All This I Will Give to You
Translated by Michael Meigs
Dolores Redondo’s murder mystery, “All This I will Give to You,” is intricately plotted and engrossing. The crime occurs in Galicia, Spain, where even in the 20th century, aristocratic families expect to be recognized as nobility and granted extraordinary privileges.
When Manuel Ortigosa, a well-recognized novelist, is notified his husband, Alvaro, has been killed in an automobile accident in Montforte in Lugo province, he says that is not possible because Alvaro was in Barcelona on business. The police assure Ortigosa it is indeed Alvaro, and he must travel to Lugo to have the body released for burial.
Confused, then angry, Ortigosa discovers his husband led a double life, and was heir of Muniz de Davila, from a wealthy family in Galicia and the marquis of the As Grileiras estate established in the 17th century. Ortigosa is blinded with rage, realizing he has been lied to but befuddled when he learns Alvaro has willed to him his entire fortune. Other de Davila family members are equally distraught to learn Ortigosa was married in 2015 to Alvaro, and that he is his sole heir.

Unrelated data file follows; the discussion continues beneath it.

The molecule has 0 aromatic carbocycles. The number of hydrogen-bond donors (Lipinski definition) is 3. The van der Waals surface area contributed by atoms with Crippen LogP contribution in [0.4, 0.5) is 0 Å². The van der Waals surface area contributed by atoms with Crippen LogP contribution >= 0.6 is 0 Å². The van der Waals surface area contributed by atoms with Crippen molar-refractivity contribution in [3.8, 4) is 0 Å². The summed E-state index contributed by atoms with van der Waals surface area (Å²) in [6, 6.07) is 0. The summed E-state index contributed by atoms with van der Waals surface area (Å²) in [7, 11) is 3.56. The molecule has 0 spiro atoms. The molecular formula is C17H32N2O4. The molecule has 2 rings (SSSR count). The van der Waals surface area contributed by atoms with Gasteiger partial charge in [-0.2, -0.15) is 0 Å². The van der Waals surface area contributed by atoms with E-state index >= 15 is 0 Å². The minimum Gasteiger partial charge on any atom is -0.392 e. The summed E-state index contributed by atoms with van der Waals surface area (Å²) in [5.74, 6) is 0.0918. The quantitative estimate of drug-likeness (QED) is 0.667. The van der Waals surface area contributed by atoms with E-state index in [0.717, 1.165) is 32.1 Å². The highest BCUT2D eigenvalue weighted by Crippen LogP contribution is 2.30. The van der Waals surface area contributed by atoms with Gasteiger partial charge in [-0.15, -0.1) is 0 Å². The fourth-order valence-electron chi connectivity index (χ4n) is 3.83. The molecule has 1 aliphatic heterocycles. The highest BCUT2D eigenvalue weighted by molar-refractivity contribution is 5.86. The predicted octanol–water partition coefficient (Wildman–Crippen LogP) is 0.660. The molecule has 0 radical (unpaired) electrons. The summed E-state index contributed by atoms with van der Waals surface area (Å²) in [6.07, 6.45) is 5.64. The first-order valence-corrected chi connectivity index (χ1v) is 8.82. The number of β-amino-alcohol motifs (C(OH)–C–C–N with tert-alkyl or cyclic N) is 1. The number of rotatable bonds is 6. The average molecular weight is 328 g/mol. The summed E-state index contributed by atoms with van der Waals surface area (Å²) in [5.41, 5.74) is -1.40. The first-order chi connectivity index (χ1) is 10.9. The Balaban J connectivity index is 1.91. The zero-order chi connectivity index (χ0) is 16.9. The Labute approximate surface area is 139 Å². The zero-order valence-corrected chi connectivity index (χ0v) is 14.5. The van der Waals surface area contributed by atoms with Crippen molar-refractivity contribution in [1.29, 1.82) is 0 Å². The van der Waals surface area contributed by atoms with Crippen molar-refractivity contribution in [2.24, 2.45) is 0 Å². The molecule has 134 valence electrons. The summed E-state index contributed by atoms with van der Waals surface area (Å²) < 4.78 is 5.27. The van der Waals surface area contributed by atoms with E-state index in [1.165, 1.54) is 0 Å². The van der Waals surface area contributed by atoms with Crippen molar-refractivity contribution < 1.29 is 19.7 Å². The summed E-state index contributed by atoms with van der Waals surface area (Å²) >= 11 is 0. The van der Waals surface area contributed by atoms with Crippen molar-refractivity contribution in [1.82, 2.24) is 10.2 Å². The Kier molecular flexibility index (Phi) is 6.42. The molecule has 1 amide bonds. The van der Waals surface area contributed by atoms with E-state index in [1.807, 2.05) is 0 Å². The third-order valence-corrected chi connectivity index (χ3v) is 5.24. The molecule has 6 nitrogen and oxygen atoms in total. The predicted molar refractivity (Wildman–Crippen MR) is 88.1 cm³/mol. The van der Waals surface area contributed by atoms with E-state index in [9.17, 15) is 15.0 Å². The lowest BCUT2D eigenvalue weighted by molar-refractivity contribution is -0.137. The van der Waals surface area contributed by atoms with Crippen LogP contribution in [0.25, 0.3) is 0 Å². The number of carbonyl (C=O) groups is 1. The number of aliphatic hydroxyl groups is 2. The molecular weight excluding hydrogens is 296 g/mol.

Ortigosa decides he doesn’t need this hostile family or the estate, and as he prepares to return home to Madrid, he encounters a retired police officer, Nogueria, who has evidence to convince Ortigosa that Alvaro was murdered. Nogueria explains this aristocratic family will do anything, including a cover-up, to save embarrassment, and has committed past atrocities also concealed. But because Nogueria is retired, he can only guide Ortigosa in his search for the truth.
As Ortigosa delves deeper into the family’s past, he begins to think that Alvaro had murdered his own brother three years earlier. Overcome with doubt and grave emotion, Ortigosa confronts family members, and what he learns takes him deep into the Spanish culture of exorcism, Catholic child abuse, and different regional cultures. Redondo’s description of the area sparkles, especially the wine harvest in the unique vertical Ribiera Sacra vineyards.
. . . a thriller at its best.
Clues unfold, as Ortigosa meets Alvaro’s closest friend since childhood, now a priest, befriends Ortigosa’s family, and others on the estate, all who offer background information on Alvaro. Why didn’t he know all this, he asks himself. “After all, Manuel, you were busy with other things. Your travels, your books,”Alvaro’s personal business assistant tells him. It is exceedingly difficult until the very end to determine who was responsible for Alvaro’s death.
This novel has understandably garnered Spain’s top literary award, and will soon be available in English, translated by Michael Meigs. Most definitely it’s a thriller at its best.